Angkor Future, Angkor Past

Neak Pean5

"Neak Pean is a tiny temple and was built by Jayarvarman VII. The King ordered the construction of a vast baray (reservoir) east of Preah Khan temple to provide water to its hundred-thousand support workers."

Some people may be wondering why there has been so little mention of the temples as that is the primary reason the vast majority of people visit Siem Reap. For one, there is so much information devoted to the temples that I don’t feel like I have much to add to that body of information and experience. The other reason is that we didn’t really visit many temples this time. I did go to see my favorites which included Banteay Srei (which I previously wrote about in The Lingas and the Lady), Angkor Wat, Bayon, Preah Khan, and Neak Prean. Unfortunately the visit to one of my real favorites, Ta Prohm, fell victim to my conviction I was leaving on Sunday when on Friday I discovered I was leaving on Saturday.

There were three distinct differences to my visits this year

Preah Khan15

"Preah Khan, meaning 'sacred sword', is a huge, highly explorable monastic complex, full of carvings, passages and photo opportunities. It originally served as a Buddhist monastery and school, yet it was more than just a monastery, it was an entire city enclosing a town of 56 hectares. About 100,000 farmers produced rice to feed about 15,000 monks, teachers, and students."

to this limited number of temples. One was using once in a while a very interesting downloadable audio tour of some of the temples from Tourcaster either during, before or after the visits when reviewing my photos. The second was the entirely different perspective I gained on the Angkor empire from the excellent recent coverage of the subject by National Geographic. I highly recommend reading this material before your temple visits. Thanks to the style and depth that is unique to good stuff from National Geographic, I was able to visualize and feel the immensity and complexity of this social, spiritual and engineering wonder that makes the Angkor temples and the Angkor empire so unique in world history.

But the third and most special difference this year was going to see the temples with Chov. I was moved by his quiet and reserved sadness when we witnessed all the evidence of the poaching that has been done over the years of these marvelous antiquities. I was also impressed by his emotional connection to the great ancient history that his people has experienced.


"The Bayon was Jayavarman VII's state-temple and in many ways represents the pinnacle of his massive building campaign. Bayon features fascinating bas-reliefs on its exterior walls. Some contain real-life scenes from the historical sea battle between the Khmers and the Cham, and others give a unique insight into Angkorian daily life depicting market scenes, cockfighting, chess games and childbirth."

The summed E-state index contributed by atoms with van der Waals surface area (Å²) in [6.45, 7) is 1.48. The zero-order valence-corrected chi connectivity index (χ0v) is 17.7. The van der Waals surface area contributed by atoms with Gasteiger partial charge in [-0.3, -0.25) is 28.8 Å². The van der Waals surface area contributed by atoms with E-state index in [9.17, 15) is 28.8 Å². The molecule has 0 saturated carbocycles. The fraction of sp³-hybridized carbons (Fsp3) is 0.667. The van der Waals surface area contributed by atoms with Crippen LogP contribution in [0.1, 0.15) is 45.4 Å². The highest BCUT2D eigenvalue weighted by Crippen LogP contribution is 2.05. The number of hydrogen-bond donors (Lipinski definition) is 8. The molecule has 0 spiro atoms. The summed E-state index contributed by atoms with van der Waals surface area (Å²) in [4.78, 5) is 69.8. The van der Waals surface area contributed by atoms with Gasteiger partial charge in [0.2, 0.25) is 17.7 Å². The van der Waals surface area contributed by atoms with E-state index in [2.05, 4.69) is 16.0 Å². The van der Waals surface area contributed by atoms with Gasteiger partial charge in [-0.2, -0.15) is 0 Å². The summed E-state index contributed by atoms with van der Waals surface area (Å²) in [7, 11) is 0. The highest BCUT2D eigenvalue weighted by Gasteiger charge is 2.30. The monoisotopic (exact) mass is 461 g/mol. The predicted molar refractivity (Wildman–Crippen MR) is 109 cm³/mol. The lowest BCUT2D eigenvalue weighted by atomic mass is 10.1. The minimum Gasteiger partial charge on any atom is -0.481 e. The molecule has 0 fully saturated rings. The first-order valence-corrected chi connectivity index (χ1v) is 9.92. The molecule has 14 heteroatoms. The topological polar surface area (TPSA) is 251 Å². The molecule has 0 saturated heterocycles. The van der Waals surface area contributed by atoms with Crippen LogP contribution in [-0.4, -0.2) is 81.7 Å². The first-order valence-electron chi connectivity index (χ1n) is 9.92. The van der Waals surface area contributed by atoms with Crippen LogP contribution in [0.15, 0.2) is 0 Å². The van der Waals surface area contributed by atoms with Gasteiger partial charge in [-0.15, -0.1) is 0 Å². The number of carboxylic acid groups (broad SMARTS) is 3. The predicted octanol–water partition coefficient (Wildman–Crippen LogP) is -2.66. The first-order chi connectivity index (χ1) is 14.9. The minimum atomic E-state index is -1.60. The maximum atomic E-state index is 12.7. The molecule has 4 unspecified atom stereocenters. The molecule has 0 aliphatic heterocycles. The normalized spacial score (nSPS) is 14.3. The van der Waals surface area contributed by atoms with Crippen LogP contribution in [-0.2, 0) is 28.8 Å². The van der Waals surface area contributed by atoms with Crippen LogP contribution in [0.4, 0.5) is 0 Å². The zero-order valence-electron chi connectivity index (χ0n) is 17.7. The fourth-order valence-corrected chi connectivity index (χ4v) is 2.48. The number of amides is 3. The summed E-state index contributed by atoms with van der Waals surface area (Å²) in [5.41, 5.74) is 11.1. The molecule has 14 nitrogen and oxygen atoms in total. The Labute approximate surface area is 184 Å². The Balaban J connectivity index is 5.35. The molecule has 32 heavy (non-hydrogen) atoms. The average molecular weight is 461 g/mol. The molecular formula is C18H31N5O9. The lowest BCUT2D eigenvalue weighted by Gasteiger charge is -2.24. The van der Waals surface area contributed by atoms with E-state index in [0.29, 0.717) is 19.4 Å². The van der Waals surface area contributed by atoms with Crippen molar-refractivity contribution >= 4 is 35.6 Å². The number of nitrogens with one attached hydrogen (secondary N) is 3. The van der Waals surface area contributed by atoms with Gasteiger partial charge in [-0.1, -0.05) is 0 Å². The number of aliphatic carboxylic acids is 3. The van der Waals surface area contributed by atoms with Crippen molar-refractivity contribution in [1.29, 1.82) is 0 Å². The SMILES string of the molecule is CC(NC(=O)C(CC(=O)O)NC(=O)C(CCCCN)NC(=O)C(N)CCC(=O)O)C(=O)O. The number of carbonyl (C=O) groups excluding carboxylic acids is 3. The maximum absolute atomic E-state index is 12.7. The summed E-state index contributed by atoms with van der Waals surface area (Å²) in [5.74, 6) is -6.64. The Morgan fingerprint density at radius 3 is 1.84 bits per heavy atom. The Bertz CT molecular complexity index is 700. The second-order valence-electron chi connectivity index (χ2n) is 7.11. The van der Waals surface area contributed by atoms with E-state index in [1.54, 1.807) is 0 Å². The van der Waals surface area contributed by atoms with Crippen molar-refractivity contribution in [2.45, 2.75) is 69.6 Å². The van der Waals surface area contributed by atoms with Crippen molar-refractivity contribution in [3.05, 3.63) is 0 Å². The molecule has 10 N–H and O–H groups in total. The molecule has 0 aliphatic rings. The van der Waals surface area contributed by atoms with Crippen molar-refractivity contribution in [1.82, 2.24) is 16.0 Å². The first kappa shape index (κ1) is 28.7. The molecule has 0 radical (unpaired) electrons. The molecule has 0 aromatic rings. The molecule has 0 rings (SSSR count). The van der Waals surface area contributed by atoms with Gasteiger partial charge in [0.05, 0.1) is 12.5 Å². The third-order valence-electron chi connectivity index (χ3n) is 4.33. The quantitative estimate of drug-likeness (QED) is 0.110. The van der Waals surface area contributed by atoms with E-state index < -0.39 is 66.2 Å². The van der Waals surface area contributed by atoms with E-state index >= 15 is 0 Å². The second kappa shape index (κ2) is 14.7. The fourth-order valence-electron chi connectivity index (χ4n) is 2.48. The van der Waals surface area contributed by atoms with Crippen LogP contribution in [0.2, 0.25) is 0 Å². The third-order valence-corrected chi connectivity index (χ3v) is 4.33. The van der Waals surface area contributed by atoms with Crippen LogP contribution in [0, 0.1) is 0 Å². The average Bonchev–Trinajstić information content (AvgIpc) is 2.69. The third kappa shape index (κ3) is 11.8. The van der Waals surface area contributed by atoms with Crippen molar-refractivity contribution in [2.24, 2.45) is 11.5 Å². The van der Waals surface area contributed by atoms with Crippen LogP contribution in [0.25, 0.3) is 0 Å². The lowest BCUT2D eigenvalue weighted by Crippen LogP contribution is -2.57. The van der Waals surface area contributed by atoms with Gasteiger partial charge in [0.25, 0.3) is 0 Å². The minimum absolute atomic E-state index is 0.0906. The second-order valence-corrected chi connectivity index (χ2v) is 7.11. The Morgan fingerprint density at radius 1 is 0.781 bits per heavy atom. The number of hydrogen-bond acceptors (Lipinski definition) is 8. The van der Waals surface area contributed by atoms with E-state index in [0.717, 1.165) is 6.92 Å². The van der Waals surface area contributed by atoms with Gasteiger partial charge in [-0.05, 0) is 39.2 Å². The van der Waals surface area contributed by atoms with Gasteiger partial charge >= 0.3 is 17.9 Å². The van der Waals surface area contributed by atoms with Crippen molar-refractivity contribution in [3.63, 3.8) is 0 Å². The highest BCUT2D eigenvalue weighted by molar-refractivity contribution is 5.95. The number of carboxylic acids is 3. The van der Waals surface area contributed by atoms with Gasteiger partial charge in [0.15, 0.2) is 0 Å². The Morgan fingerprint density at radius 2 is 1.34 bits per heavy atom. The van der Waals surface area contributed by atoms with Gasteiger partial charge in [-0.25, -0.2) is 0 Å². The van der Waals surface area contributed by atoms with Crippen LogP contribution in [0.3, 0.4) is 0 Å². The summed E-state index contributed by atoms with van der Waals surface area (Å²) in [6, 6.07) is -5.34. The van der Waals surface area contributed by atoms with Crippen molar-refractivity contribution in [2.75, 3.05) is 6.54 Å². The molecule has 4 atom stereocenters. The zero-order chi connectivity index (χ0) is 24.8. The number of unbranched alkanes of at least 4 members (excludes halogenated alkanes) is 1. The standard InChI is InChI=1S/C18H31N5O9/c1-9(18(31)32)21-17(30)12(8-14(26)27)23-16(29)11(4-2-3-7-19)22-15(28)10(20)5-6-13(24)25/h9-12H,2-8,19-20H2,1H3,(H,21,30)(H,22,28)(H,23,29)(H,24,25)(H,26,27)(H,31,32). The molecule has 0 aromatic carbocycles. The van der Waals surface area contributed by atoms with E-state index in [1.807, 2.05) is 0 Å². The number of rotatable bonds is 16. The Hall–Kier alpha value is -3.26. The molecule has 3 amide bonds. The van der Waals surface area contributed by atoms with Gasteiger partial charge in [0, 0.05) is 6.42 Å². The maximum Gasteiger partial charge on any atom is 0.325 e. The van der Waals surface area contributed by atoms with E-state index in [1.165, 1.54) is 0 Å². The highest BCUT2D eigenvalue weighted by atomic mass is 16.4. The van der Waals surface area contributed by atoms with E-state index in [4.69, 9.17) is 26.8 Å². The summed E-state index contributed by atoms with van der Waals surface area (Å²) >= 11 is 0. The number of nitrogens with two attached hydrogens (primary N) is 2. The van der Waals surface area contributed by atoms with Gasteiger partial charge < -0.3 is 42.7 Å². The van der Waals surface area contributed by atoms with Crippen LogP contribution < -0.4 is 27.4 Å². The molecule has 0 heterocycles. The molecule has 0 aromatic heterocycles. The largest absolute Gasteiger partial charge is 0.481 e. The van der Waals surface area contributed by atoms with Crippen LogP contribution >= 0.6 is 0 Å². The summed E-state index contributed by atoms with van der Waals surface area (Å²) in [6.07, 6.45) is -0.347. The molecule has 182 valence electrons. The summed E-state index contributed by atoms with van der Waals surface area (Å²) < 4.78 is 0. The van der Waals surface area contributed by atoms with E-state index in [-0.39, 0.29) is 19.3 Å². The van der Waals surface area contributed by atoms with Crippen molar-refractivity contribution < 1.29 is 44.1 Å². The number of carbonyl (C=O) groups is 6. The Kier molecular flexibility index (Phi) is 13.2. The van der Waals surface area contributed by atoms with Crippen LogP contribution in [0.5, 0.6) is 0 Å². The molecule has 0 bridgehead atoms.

He spoke of what a shame it is that more attention is not given in school to the ancient Angkorian empire. I asked if he saw in the temples merely interesting antiquities or his past. He answered that he thinks most Cambodians unfortunately only see interesting antiquities while a minority perhaps experience some spiritual connection since these were all mostly once temples. But for him, these remains represented his past and the historical roots of himself and his people.

Later he continued to talk about his admiration for Jayarvaman VII who was one of the greatest and most productive of the Angkorian kings. At this point in the coversation we were waking around Bayon, Jayarvaman VII’s state temple. The temple originally had 54 towers with what some believe to be a combination of Buddha and the face of Jayavaman VII carved into the four sides of all 54 towers (only 37 towers remain standing). It was as if he was inspired by the presence of the king whose spirit if not face dominates Bayon.


Is Angkor's future to be found in Angkor's past?

When I later looked at the portrait I shot of Chov next to the face that dominates Bayon, the similarity in looks and serene strength of both faces was striking. Chov was quite touched in his quiet and reserved way when I remarked that perhaps the spirit and strength of Jayarvaman VII resides in his own soul (something of which I myself am convinced now that I know Chov so well).

The Cambodian nation and people has lost so much from its thirty year period of devastating social destruction. To rebuild the spirit of a nation is an extreme challenge when the cultural and intellectual foundation has been destroyed. I wonder if one way to reconnect to a well-spring of strength, deep roots, historical continuity and pride that any peoples need to flourish could partly lie in reviving the knowledge, appreciation and embrace of ancient Angkor – one of the most unique spiritual, social and engineering marvels the world has ever seen.

Angkor Future, Angkor Past

(Thinking of visiting the temples of Angkor Wat? Don’t forget to check out my friend Savuth’s tuk tuk services!)

~ by Leonard on October 30, 2009.

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